If you like the meat Hollenbeck Farms sells at the Farmers’ Market, you’ll probably like hearing that they’ve opened up a permanent retail store in Lincoln.
Crave sells burgers in the $6 to $8 range, plus fries. HF Crave actually had a soft (quiet, to avoid being overwhelmed) opening on Aug. 17 in their new location at 28th and Pine Lake Road — between Chipotle and Noodles.
Hollenbeck’s cattle are bred, fed and raised on an Elmwood family farm that dates to 1901. They do not use growth hormones, steroids or antibiotics and their cattle free-range graze on pastures. They also sell lamb and pork.
In trying to explain why his financial disclosure forms indicate he’s a multimillionaire, Attorney General Jon Bruning now says he got rich in the roaring 1990s — but he wasn’t singing that tune early on in his political career.
As a young state senator, he was telling the Daily Nebraskan what a financial sacrifice he’d made to become a public servant. He told the college newspaper he gave up his lawyer’s salary to run for the Legislature.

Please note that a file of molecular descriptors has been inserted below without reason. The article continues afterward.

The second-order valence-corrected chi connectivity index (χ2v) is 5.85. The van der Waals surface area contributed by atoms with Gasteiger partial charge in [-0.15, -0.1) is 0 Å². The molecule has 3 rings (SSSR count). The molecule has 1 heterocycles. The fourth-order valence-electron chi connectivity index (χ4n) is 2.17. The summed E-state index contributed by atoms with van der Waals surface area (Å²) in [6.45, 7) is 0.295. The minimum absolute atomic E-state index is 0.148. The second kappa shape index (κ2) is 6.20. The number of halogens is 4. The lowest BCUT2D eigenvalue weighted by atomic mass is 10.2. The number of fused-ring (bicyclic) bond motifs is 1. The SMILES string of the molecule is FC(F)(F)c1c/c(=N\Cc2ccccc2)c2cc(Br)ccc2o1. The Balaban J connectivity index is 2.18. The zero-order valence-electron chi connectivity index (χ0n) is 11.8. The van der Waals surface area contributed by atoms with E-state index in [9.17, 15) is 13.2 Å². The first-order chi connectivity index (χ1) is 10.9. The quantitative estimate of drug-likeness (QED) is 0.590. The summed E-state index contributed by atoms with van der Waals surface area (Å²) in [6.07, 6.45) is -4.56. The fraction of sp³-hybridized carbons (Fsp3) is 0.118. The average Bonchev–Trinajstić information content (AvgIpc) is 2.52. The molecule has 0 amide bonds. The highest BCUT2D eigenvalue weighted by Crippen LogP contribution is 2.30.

The DN wrote:
He will earn just $12,000 this year, a substantial pay cut he accepted for the chance to have an impact on state government. To further squeeze his finances, Bruning and his wife, Deonne, are expecting a child in April– a girl, the couple recently learned following an ultrasound test. Although Bruning admits his situation is “scary” at times, he said his sacrifices are worthwhile.
He also told the DN how he and his lawyer wife had sold his Ford Explorer to cut expenses and were commuting to Lincoln in a 1991 Mercury Sable with 80,000 miles on it (!). And yet, this record indicates he bought a $298,000 Omaha house in 1997 — just a few years out of law school.
But these days, Bruning is busy talking about how well he did investing in the 1990s to explain why his financial disclosure forms indicate he’s got assets of between $12 million and $61 million. Here’s what he told the Omaha World-Herald recently:
He also says he was “incredibly fortunate” as a young man out of law school to land a sales position at Vital Learning Corp. of Omaha, which sells personal-training programs to businesses. He says he made a “lot of money” at the company, although he declined to say exactly how much.
He said he then made more money by investing in the robust markets of the 1990s. “I was able to successfully invest that money in the stock market in the early 1990s,” he said.